Coturnism is an illness featuring muscle tenderness and rhabdomyolysis (muscle cell breakdown) after consuming quail (usually common quail, Coturnix coturnix, from which the name derives) that have fed on poisonous plants.
From case histories it is known that the toxin is stable, as four-month-old pickled quail have been poisonous. Humans vary in their susceptibility; only one in four people who consumed quail soup containing the toxin fell ill. The toxin is apparently fat-soluble as potatoes fried in quail fat have proven poisonous themselves.
Coniine from hemlock consumed by quail has been suggested as the cause of coturnism, though quail resist eating hemlock. Hellebore has also been suggested as the source of the toxin. It has also been asserted that this evidence points to the seeds of the annual woundwort (Stachys annua) being the causal agent. It has been suggested that Galeopsis ladanum seeds are not responsible.
Migration routes and season may affect quail risk. Quail are never poisonous outside the migration season nor are the vast majority poisonous while migrating. European common quail migrate along three different flyways, each with different poisoning characteristics, at least in 20th century records. The western flyway across Algeria to France is associated with poisonings only on the spring migration and not on the autumn return. The eastern flyway, which funnels down the Nile Valley, is the reverse. Poisonings were only reported in the autumn migration before the quail had crossed the Mediterranean. The central flyway across Italy had no associated poisonings.
Migrating quail used to be caught and eaten in prodigious numbers (150,000 quail exported from Capri in 1850) but modern farming and droughts in the Sahel have led to a vast reduction in the size of the migrations. Conservation efforts and the availability of farmed quail have also reduced the consumption of these wild birds. Coturnism may well disappear before it is understood.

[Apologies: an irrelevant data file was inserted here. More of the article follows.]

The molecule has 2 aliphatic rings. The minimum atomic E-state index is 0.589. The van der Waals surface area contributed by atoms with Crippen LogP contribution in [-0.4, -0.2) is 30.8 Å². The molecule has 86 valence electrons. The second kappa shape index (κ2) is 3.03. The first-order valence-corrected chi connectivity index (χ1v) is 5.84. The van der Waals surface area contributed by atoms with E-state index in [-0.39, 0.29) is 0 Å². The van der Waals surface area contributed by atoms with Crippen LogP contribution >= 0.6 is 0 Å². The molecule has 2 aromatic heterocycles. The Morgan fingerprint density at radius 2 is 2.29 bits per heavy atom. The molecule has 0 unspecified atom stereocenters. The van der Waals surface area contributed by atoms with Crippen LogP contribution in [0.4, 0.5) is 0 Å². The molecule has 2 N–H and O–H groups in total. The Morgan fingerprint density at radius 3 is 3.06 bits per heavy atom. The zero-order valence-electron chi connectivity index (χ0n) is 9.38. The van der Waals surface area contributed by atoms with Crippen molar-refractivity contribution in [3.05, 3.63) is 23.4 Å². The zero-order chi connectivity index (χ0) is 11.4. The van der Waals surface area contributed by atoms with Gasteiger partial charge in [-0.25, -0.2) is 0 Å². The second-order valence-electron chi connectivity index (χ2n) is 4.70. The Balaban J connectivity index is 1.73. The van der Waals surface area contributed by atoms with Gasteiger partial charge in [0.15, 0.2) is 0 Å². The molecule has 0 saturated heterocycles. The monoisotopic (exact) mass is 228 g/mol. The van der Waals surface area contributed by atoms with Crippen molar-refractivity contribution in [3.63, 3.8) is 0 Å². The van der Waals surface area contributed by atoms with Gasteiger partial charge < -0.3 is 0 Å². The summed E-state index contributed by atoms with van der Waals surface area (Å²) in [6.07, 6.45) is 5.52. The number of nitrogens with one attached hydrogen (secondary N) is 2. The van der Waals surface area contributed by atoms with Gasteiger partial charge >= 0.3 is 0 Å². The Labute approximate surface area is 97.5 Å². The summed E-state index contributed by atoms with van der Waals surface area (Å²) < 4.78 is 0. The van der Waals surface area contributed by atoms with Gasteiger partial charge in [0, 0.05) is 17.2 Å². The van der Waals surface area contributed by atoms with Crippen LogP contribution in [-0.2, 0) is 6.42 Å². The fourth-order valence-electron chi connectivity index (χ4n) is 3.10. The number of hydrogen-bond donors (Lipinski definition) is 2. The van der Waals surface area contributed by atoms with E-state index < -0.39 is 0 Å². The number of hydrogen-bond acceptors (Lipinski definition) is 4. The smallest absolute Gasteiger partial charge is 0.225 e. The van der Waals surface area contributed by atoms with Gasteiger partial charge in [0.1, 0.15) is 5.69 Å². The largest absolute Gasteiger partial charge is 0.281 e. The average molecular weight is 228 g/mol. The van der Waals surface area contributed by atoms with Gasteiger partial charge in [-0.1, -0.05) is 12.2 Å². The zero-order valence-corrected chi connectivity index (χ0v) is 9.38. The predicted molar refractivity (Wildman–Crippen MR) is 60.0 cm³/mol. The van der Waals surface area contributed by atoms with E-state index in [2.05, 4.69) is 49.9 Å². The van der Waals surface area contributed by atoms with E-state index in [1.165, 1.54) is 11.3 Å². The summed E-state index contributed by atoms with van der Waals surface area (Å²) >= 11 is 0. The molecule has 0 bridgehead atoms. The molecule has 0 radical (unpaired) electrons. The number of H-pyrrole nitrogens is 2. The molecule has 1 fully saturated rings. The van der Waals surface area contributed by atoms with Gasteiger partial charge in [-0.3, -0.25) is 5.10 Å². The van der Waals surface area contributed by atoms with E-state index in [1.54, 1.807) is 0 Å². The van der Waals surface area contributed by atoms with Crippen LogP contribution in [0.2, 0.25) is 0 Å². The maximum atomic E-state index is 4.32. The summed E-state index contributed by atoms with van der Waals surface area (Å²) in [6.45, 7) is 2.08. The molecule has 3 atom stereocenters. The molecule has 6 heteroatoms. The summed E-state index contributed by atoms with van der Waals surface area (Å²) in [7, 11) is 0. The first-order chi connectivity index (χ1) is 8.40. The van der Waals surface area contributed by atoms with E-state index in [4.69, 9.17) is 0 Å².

The condition was certainly known by the 4th century BC to the ancient Greek (and subsequently Roman) naturalists, physicians, and theologians. The Bible (Numbers 11:31-34) mentions an incident where the Israelites became ill after having consumed large amounts of quail in Sinai. Philo gives a more detailed version of the same Biblical story (The Special Laws: 4: 120-131). Early writers used quail as the standard example of an animal that could eat something poisonous to man without ill effects for themselves. Aristotle (On Plants 820:6-7), Philo (Geoponics: 14: 24), Lucretius (On the Nature of Things: 4: 639-640), Galen (De Temperamentis: 3:4) and Sextus Empiricus (Outlines of Pyrrhonism: 1: 57) all make this point.
Central to these ancient accounts is the idea that quail became toxic to humans after consuming seeds from hellebore or henbane (Hyoscyamus niger). However Sextus Empiricus suggested that quail ate hemlock (Conium maculatum), an idea revived in the 20th century. Confirmation that the ancients understood the problem comes from a 10th-century text, Geoponica, based on ancient sources. This states, "Quails may graze hellebore putting those who afterwards eat them at risk of convulsions and vertigo....".
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